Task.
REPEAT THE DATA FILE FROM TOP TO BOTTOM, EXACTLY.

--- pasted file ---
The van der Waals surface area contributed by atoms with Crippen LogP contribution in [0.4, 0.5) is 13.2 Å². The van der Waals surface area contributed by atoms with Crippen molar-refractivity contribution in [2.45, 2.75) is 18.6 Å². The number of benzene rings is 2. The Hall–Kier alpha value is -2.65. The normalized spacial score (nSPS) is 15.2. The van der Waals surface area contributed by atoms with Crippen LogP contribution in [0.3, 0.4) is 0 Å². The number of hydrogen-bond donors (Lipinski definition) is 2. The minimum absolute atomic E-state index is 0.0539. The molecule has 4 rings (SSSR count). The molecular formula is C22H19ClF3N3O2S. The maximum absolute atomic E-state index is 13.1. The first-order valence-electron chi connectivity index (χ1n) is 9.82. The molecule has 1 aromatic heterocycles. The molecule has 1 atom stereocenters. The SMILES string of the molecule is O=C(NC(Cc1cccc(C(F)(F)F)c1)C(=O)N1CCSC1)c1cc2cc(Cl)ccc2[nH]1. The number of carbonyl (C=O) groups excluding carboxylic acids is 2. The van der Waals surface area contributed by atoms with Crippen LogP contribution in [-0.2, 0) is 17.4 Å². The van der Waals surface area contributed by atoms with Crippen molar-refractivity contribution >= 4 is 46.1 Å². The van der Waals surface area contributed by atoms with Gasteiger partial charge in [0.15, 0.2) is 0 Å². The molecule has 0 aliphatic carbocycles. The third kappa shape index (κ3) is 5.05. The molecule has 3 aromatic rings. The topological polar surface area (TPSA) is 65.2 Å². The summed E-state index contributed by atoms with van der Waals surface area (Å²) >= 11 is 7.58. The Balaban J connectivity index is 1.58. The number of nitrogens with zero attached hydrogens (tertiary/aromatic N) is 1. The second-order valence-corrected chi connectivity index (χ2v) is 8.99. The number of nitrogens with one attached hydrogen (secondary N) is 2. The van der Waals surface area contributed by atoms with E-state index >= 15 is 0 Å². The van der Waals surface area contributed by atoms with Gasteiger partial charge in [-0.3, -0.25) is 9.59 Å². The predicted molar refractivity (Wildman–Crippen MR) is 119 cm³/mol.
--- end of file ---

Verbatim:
The van der Waals surface area contributed by atoms with Crippen LogP contribution in [0.4, 0.5) is 13.2 Å². The van der Waals surface area contributed by atoms with Crippen molar-refractivity contribution in [2.45, 2.75) is 18.6 Å². The number of benzene rings is 2. The Hall–Kier alpha value is -2.65. The normalized spacial score (nSPS) is 15.2. The van der Waals surface area contributed by atoms with Crippen LogP contribution in [0.3, 0.4) is 0 Å². The number of hydrogen-bond donors (Lipinski definition) is 2. The minimum absolute atomic E-state index is 0.0539. The molecule has 4 rings (SSSR count). The molecular formula is C22H19ClF3N3O2S. The maximum absolute atomic E-state index is 13.1. The first-order valence-electron chi connectivity index (χ1n) is 9.82. The molecule has 1 aromatic heterocycles. The molecule has 1 atom stereocenters. The SMILES string of the molecule is O=C(NC(Cc1cccc(C(F)(F)F)c1)C(=O)N1CCSC1)c1cc2cc(Cl)ccc2[nH]1. The number of carbonyl (C=O) groups excluding carboxylic acids is 2. The van der Waals surface area contributed by atoms with Crippen LogP contribution in [-0.2, 0) is 17.4 Å². The van der Waals surface area contributed by atoms with Crippen molar-refractivity contribution >= 4 is 46.1 Å². The van der Waals surface area contributed by atoms with Gasteiger partial charge in [0.15, 0.2) is 0 Å². The molecule has 0 aliphatic carbocycles. The third kappa shape index (κ3) is 5.05. The molecule has 3 aromatic rings. The topological polar surface area (TPSA) is 65.2 Å². The summed E-state index contributed by atoms with van der Waals surface area (Å²) >= 11 is 7.58. The Balaban J connectivity index is 1.58. The number of nitrogens with zero attached hydrogens (tertiary/aromatic N) is 1. The second-order valence-corrected chi connectivity index (χ2v) is 8.99. The number of nitrogens with one attached hydrogen (secondary N) is 2. The van der Waals surface area contributed by atoms with E-state index >= 15 is 0 Å². The van der Waals surface area contributed by atoms with Gasteiger partial charge in [-0.3, -0.25) is 9.59 Å². The predicted molar refractivity (Wildman–Crippen MR) is 119 cm³/mol.